One of the things we found doing the research around Aadhaar was how actually those frontline bureaucrats, as individuals who manage access to certain welfare entitlements […], are able to make sure that if your biometric fails, or if I’m sick and I have to send my brother […], that they are able to negotiate the rules to ensure that the spirit of what’s entitled, or meant, is realizable, without being constrained by the rigid ‘computer says “No”’.
There are innovations in the world of cryptography, of technological design, that can mitigate some of the potential abuses for technologies. For example, MasterCard and ICRC are investing in researching and putting in place technologies where biometric data can be encrypted. A token of that encryption is then used as your identifier, and that limits the access to that biometric data, which can be a source of exclusion or targeting.
I think there are also really big innovations happening in the world of decentralized, or federated, databases and systems.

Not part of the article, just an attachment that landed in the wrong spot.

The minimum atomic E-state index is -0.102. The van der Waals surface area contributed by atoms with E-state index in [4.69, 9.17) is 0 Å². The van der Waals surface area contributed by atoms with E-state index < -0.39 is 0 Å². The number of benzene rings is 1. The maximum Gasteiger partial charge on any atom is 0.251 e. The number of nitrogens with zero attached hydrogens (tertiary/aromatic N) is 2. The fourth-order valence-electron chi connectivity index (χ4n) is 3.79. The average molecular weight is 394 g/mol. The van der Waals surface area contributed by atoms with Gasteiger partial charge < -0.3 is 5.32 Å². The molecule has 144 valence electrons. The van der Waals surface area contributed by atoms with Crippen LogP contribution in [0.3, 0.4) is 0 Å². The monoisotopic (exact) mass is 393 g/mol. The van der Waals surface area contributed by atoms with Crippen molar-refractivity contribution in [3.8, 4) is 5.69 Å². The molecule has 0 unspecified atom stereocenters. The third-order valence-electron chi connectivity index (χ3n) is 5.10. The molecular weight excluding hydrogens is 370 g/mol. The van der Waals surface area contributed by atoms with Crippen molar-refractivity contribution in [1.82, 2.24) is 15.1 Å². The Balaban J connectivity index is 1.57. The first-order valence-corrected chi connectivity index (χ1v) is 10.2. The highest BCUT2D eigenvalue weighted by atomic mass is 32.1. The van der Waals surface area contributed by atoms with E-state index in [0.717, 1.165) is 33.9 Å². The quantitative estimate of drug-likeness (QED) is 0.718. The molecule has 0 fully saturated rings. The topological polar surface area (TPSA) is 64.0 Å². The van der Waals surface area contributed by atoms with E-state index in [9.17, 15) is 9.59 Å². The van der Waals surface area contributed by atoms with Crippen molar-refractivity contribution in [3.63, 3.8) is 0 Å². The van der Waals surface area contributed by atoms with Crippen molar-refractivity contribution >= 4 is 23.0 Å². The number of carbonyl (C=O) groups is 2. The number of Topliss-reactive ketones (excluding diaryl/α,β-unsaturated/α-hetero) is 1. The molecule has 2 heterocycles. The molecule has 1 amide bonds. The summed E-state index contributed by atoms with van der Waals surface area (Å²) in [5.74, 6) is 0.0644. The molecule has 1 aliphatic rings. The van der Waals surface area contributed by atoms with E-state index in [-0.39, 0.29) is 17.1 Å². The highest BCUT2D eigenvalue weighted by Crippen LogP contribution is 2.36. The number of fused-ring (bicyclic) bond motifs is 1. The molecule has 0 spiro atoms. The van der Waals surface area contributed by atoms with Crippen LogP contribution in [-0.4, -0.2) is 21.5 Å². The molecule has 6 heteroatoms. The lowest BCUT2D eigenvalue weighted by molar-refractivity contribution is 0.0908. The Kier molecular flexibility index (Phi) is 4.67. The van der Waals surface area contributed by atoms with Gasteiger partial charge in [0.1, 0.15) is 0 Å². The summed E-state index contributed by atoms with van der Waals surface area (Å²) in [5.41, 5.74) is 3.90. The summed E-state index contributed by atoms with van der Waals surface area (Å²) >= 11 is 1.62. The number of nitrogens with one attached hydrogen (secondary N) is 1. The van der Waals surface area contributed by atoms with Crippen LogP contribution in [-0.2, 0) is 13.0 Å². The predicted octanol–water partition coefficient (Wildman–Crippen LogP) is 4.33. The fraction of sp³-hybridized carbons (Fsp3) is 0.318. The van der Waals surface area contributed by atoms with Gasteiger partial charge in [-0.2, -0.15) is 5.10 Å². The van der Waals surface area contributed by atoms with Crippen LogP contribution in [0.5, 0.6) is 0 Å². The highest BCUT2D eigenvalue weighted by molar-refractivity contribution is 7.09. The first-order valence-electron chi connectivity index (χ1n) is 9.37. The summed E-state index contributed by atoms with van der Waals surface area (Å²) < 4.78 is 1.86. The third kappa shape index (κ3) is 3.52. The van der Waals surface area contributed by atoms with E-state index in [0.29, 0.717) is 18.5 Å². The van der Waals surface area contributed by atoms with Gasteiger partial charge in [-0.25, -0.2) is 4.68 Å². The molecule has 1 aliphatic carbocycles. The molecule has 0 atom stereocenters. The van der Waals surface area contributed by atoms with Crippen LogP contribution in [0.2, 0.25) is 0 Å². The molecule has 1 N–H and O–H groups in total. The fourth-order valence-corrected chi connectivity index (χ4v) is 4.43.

Malavika: I think the issue with identity, and pitching it right, is similar to privacy. They are related concepts because there’s a zone of privacy that we don’t want in the law; but it’s similar to that of identity in that, being invisible is exclusion, but being so visible that you will not get services is also exclusion.
In its best form, a proper identity system can visibilize people, while maintaining their control over their graded information sharing.
I often find it hard to say graded information sharing because what we’re talking about here is ‘who gets to know what about us’ and ‘who decides what needs to be known’? Because knowledge is the ultimate gatekeeper —especially in these very knowledge-based societies.
At the highest level, I think [what] a good identity system could do is think carefully at the design stage of whether something needs to be gated.
One of the positives of the Aadhaar system is that it had a ready-made contactless payment system for India; and most underprivileged, low-income people were able to get access and get included through the system.